Guest Blog by Mary Gottschalk – “The Four R’s of Memoir Writing”Posted by bhayden on Aug 12, 2013 in Blog, Guest Blogger | 7 comments
The Four R’s of Memoir Writing
In recent blogs, I’ve pondered the importance of letting stories age, much like fine wine, to allow the author time to distinguish between “what happened” and “why it matters.”
It strikes me that there is another way to look at the value of allowing memoirs to steep for a while. In a 2009 study of the linkages between memory and truth, John Brewer explores four elements in the process of trying to explain the kind of societal disruption we associate with Bosnia or Rwanda. The four elements, or four R’s are:
- Recognition – What really happened? Was the damage intentional or simply an unfortunate confluence of events?
- Responsibility – Was somebody at fault? If so, who?
- Retribution – If someone was at fault, is punishment warranted? If so, what should that be?
- Reconciliation – What steps can be taken—or have been taken—to offset the adverse effects of the adverse events, to turn the experience to my advantage? What is the life lesson to be learned from overcoming the challenge?
The first three elements carry with them nuances of anger, a sense of victimhood, and a need to “make somebody pay.” While my story in Sailing Down the Moonbeam was hardly of societal proportions, Brewer’s analysis seems relevant to my own experience as I tried to craft the memoir.
In the earliest versions of Moonbeam, it was quite clear that I’d suffered at the hands of a neglectful mother and a husband who cheated on me. Alone in a foreign country, with no support systems to speak of, I was feeling very sorry for myself. And I was angry. I didn’t intend to publish a memoir that would embarrass my mother or my ex-husband, but many of the words on the page would have done just that if they had found their way into print.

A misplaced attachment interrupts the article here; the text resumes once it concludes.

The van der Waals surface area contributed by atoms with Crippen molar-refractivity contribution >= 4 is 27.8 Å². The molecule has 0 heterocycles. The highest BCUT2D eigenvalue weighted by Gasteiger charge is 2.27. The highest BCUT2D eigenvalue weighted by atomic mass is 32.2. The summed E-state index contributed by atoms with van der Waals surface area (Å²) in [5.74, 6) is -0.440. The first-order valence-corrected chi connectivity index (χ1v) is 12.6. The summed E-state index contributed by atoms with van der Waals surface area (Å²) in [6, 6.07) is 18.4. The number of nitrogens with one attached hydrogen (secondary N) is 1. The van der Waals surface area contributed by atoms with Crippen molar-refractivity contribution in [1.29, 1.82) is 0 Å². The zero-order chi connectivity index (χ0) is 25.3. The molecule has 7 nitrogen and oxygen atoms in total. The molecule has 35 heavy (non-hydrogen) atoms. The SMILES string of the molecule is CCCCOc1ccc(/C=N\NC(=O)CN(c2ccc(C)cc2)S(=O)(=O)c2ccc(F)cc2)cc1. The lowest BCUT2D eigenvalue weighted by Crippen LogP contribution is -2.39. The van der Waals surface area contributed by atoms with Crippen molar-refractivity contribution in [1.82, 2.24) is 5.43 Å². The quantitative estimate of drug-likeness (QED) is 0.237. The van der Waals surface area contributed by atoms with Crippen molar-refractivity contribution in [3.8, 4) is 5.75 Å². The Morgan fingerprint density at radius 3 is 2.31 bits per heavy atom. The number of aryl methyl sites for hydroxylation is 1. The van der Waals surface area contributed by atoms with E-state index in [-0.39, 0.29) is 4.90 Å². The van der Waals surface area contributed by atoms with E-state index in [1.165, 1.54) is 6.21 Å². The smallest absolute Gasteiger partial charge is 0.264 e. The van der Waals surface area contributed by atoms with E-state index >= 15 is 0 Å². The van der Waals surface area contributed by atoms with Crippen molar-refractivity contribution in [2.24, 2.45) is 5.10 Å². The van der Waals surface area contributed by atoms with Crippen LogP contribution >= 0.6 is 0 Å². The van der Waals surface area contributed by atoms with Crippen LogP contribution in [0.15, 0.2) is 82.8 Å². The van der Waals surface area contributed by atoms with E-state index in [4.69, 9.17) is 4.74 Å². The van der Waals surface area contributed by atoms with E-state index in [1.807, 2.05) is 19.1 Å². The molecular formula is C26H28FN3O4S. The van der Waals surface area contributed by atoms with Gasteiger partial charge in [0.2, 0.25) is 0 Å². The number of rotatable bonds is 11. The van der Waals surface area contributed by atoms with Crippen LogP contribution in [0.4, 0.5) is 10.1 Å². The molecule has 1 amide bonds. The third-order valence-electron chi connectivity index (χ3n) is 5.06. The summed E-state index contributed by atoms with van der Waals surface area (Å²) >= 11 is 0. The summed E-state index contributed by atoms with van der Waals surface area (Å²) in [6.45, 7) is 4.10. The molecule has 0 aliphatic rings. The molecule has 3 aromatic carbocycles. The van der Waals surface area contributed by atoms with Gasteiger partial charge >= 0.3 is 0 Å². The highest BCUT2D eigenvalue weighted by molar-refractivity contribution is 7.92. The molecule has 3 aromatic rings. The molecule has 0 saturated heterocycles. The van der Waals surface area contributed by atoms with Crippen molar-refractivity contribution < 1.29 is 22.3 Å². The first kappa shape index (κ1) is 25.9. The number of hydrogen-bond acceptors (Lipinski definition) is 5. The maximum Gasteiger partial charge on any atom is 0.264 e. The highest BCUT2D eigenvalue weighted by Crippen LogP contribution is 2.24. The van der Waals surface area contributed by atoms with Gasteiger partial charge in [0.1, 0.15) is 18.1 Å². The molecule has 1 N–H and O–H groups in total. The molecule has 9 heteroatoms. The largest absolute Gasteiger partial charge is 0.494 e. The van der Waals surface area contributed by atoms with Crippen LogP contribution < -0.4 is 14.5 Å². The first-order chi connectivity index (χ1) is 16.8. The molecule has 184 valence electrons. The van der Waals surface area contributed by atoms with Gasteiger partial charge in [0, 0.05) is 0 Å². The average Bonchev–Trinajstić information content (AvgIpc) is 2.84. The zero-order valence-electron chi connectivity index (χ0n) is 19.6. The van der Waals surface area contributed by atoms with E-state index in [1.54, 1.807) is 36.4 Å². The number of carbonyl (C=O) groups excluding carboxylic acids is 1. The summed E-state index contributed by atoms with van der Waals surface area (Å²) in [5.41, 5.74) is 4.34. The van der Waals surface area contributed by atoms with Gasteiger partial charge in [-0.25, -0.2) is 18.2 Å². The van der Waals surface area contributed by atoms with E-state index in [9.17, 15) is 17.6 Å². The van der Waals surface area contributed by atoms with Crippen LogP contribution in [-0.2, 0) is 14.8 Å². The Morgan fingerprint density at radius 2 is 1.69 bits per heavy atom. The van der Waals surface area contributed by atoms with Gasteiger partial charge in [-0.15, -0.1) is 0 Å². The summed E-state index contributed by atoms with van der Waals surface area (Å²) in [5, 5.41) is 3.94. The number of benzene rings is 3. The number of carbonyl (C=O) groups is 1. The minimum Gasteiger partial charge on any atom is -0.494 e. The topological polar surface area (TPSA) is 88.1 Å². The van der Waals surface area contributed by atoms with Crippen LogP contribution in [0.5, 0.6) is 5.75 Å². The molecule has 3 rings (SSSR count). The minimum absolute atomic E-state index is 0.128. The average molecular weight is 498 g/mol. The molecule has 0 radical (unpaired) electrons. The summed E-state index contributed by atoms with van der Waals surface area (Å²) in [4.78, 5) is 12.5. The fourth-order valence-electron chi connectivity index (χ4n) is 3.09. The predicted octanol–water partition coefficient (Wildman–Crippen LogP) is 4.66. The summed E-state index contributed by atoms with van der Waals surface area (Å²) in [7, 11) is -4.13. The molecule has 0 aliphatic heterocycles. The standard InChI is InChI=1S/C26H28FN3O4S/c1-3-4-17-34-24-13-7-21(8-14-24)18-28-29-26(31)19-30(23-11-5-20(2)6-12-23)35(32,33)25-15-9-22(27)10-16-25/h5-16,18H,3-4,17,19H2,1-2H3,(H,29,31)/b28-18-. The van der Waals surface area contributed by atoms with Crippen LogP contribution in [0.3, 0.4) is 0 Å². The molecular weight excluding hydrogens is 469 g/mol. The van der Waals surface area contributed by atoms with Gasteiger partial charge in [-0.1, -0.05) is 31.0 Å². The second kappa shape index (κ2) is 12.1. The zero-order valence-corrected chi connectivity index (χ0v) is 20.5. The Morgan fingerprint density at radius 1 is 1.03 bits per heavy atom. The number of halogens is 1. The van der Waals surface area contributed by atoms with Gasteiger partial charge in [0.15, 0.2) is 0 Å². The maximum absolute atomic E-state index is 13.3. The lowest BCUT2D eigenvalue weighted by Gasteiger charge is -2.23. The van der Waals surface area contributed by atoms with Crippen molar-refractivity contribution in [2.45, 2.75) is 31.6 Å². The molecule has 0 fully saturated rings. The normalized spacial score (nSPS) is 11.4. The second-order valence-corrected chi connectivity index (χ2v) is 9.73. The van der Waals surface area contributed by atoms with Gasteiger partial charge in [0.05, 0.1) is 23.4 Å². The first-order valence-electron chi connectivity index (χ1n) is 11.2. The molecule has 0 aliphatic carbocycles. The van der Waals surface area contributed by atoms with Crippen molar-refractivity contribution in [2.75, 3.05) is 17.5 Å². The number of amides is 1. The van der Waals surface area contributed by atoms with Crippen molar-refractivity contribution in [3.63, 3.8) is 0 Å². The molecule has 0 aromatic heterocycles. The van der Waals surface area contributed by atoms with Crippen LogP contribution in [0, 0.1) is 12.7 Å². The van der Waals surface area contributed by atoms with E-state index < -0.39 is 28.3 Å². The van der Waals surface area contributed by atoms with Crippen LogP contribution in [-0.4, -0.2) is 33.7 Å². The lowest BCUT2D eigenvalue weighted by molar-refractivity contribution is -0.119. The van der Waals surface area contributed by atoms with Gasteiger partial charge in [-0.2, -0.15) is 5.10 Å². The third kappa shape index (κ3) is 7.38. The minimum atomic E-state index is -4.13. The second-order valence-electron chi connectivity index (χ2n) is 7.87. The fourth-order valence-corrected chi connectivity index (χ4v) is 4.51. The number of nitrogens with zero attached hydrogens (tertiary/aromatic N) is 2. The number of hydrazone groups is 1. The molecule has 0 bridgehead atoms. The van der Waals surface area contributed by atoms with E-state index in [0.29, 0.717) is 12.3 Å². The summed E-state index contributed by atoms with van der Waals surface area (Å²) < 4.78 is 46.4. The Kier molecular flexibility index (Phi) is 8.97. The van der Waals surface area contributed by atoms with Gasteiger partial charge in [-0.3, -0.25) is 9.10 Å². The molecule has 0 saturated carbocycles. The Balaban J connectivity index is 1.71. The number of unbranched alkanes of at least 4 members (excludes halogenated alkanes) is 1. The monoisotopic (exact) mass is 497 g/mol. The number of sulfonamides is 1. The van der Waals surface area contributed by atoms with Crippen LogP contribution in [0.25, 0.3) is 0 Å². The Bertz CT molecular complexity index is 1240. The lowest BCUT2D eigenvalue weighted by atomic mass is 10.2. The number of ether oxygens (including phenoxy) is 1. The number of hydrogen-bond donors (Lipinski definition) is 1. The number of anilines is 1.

By the time I finally published the memoir, I saw things very differently. I understood that my mother had been responding to her own demons, and had never intended to hurt me. I recognized how many times I’d rejected my husband in small but very hurtful ways that pushed him into the arms of another woman. I acknowledged that I had been alone in a foreign country because I chose to abandon my Wall Street career for a sailing adventure.
But perhaps the most significant difference was that I had come to understand just how much I’d benefited from being so far outside my comfort zone, from being in a place—physically and emotionally—where for the first time in my life, I had to make decisions based on what I wanted instead of what others wanted me to do or be. Instead of being angry, I was grateful.
While only a small fraction of memoir writers today have to deal with tragedy on the scale of Rwanda, it strikes me that many are a response to some adversity that the author has not yet come to terms with. I find such memoirs to be painful reading and often wonder how credible a witness the author really is.
Leaving time to let go of the anger and sense of victimhood are, I believe, essential to gaining the perspective that makes a memoir a compelling and powerful story for the reader.
What has been your experience with memoirs? Writing them and/or reading them?
The URL link for John Brewer’s article is: http://bit.ly/16H5iCI The title is: Memory, truth and victimhood in post-trauma societies
For more information about Mary Gottschalk and her work, follow these links.
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